, , , , , , , , , , , , ,

When Lightroom was initially introduced to the market, it did not have the means to merge photos together. You had to use Photoshop to create a multi-layered image. Today, you can do that work right inside Lightroom with ease.

When shooting without a flash and with a bright background, the image in the front of the light will come out very dark. Now, no one wants the main image “in the dark”.  In the photos I am using for an example of bright backgrounds, I didn’t want to use a flash and didn’t want to lose the background either by opening up the stops to accommodate the image in the forefront.  So, I headed to Lightroom for a solution!


Lightroom now allows you to merge two or more images by compressing all the image data into one HDR image using very simple steps. Don’t be put off by “HDR”. In this instance of over-bright background, it is just a beginning point.  You can still adjust the final HDR product to your vision.

If you are steady-handed, shoot three or more photos with different speed stops without moving your focus.   For this article, I used my Canon 6D on a tripod and set my camera to shoot +/- one stop which means it will shoot the scene at a base stop that I set, then shoot ¾ higher (+3/4) and ¾ down (-3/4). I rarely do a full stop either way.  I set my ISO to 200 although I could have gone higher but didn’t want graininess in the images. Last but not least, my f-stop was set at 6.3.

Another way to shoot is to start at the high end of the speed you want to use and shut down a -1/2 stop for several more images.  The outcome will be the same.  This can also be done in reverse by adding +1/2 stop.

 The most important thing to remember when merging photos in Lightroom is that they are to be unprocessed. Another words do not do any post work on the images you plan on using.

Here are the two (yep, only two) steps for merging photos in Lightroom:

  1. Select the photos you wish to merge together. They have to be in consecutive order and have + or minus (-) speed settings for this to work (as mentioned above).  On a Mac, click on the first image and Cmd/Shift-click on the last image in Lightroom Classic CC to select the group of images you wish to use. I chose to use the three below.

Screen Shot 2018-03-07 at 1.29.11 PM.jpg

The histograms of each shot shows that I used shutter speeds of 1/80, 1/30, and 1/15 (the reason 1/60 is missing is because I deleted it before deciding to merge the images.  (Accidentally tripped over the tripod and the image was blurry!  Not a good idea…)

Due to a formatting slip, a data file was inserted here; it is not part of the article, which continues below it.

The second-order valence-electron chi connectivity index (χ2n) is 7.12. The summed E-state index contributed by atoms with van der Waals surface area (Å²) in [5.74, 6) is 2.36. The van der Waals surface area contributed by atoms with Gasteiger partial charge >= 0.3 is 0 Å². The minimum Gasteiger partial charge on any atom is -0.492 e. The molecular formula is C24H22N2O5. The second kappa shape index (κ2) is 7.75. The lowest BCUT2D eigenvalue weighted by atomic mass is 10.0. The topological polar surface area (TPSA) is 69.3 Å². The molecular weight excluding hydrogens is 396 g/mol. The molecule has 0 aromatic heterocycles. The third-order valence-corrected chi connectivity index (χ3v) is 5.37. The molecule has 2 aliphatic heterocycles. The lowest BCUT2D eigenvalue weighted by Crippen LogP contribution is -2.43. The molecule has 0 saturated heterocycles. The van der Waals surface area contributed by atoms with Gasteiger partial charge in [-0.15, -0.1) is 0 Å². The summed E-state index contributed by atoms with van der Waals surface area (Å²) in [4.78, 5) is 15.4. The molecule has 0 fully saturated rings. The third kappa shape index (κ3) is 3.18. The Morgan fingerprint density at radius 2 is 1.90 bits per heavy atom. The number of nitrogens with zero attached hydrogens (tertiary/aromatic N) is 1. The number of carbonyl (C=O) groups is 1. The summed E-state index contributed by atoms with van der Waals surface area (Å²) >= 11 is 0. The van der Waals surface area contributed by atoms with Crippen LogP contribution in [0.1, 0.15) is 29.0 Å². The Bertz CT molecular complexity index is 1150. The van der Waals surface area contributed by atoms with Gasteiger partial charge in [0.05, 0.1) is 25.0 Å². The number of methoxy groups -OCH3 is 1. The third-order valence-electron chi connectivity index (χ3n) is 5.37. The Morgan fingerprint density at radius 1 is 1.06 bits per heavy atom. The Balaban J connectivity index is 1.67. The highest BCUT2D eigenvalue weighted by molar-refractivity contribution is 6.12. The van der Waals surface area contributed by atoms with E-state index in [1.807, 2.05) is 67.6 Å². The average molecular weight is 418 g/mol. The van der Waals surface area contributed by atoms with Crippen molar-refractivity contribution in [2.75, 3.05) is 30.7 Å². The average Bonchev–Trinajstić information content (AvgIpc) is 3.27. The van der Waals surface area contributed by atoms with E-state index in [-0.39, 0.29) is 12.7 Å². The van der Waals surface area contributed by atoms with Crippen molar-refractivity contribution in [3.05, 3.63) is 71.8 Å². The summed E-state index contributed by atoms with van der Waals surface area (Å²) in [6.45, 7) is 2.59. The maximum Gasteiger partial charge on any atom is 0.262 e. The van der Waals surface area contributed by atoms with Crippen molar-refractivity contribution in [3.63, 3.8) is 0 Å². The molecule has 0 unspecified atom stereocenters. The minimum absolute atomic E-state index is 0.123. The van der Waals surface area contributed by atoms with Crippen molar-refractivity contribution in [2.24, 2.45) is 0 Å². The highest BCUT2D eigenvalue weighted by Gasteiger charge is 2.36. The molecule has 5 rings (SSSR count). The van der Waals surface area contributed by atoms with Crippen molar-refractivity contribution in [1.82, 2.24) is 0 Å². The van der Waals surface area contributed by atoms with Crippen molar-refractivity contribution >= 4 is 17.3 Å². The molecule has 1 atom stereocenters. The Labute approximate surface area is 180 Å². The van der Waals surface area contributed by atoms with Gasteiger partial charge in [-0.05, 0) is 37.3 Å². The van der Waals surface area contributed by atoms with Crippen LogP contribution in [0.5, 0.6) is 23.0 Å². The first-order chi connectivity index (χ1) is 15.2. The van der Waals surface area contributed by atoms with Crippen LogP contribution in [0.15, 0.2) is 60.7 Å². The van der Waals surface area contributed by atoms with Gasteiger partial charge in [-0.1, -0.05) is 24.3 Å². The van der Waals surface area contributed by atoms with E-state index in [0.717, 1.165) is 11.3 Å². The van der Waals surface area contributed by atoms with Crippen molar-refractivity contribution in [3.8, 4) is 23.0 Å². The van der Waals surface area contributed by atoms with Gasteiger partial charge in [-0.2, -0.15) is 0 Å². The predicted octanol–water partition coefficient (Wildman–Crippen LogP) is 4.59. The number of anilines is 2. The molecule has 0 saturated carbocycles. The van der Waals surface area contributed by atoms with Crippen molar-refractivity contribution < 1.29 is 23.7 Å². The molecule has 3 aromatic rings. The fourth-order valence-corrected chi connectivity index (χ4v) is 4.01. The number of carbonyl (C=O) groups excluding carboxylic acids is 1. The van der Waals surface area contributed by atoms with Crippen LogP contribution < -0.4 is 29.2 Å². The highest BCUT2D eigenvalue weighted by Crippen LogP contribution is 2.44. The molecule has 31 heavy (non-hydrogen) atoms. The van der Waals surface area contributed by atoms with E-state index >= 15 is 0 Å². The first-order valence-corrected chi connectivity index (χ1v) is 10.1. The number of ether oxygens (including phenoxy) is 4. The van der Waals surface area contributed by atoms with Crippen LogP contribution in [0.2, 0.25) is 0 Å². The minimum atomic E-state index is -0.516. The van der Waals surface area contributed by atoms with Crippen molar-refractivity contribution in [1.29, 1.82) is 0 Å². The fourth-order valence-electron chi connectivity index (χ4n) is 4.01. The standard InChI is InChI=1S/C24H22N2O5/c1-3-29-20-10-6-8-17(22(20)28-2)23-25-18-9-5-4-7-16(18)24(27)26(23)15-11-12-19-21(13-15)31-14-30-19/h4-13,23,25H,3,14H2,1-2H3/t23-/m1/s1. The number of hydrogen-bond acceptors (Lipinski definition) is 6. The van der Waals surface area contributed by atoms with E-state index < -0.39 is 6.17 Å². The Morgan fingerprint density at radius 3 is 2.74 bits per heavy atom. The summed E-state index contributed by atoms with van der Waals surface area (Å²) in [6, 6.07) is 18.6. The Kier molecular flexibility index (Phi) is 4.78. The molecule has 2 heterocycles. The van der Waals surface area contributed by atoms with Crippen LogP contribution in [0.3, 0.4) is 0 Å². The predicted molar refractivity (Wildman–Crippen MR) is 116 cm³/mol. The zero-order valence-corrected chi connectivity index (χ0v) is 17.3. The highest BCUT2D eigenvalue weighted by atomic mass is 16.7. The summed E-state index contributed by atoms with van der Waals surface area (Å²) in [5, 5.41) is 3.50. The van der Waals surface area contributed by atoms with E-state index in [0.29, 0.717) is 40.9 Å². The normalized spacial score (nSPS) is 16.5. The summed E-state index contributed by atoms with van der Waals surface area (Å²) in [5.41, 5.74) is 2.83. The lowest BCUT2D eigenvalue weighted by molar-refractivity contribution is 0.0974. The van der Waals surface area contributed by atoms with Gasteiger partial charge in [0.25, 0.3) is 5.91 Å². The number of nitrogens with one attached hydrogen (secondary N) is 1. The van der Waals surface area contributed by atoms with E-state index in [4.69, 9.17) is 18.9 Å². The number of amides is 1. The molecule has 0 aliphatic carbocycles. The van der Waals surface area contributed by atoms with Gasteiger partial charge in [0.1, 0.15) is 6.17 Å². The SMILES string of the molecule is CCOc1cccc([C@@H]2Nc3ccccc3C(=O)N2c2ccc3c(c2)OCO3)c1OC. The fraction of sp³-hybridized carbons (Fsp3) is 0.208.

image 1.jpg Image 2.jpg Screen Shot 2018-03-07 at 1.32.16 PM.jpg

  1. Select Photo > Photo Merge > HDR. or press Ctrl+H.  Photo Merge is just below “Edit In”.

Step 2a.jpg

  1. Another box (HDR preview box) will pop open. This is where your final image will be created. You can select or deselect the following:

Auto Tone: Provides a good starting point for an evenly-toned merged image.  You can turn this off and see what happens.  Don’t panic if you see a dark image.  All the data is still there.  Lightroom just didn’t make adjusts; you can do this once  you accept the preview.
Auto Align: Useful if the images being merged have slight movement from shot to shot. Enable this option if the images were shot using a handheld camera. Enabling this option may not be necessary if the images were shot using a tripod.  The way to tell if you really need it is to zoom in on the image to see if everything aligns.

While you are making your choices, Lightroom is busy combining your chosen photos into one preview.

Screen Shot 2018-03-07 at 11.34.59 AM.jpg

After deciding on those two options, you can choose how much “deghosting” you may need.  This occurs when some transparency from the one image to the next occurs while merging.  For example: a bird or plane flying across the sky. Each frame will have the bird or plane in a different position. You might see the ghost of the bird or plane in each position in the final image.  Deghost will take care of this.

You can preview the effects of these settings right within the dialog box once the image downloads.   Play with it a bit so you understand how the options affect your final image.  Then, accept the image.

My final HDR image turned out to be a far cry from what I envisioned.  As you can see, it came out rather bright while the plant detail is nice and sharp.  A little too bright for me!  (Remember, earlier I stated that you can adjust your final HDR image.)

HDR 1-2.jpg


When you merge images in Lightroom, the program creates a new file/image. It combines all the data from the images you used to create the HDR image and compresses that date into one file. This means you can adjust the final image as if it was the original shot but with a whole lot more data to work with.  In my example, it probably had three times the image data since I used three images.


Because my final HDR image was not quite what I wanted (again, I could have turned Auto Tone off and made adjustments from that image), I decided to do some further adjustments in Lightroom on the new file/image.  Now the image looks much more natural and the details of the plant are still nice and sharp.  This, I like!

HDR Final-2.jpg

HDR 2a.jpgHDR 2.jpg



So the next time you want to play with your camera, try this neat trick out. Take several shots of one object, using several different speeds. Combined them in Lightroom and see what you can create. Have fun!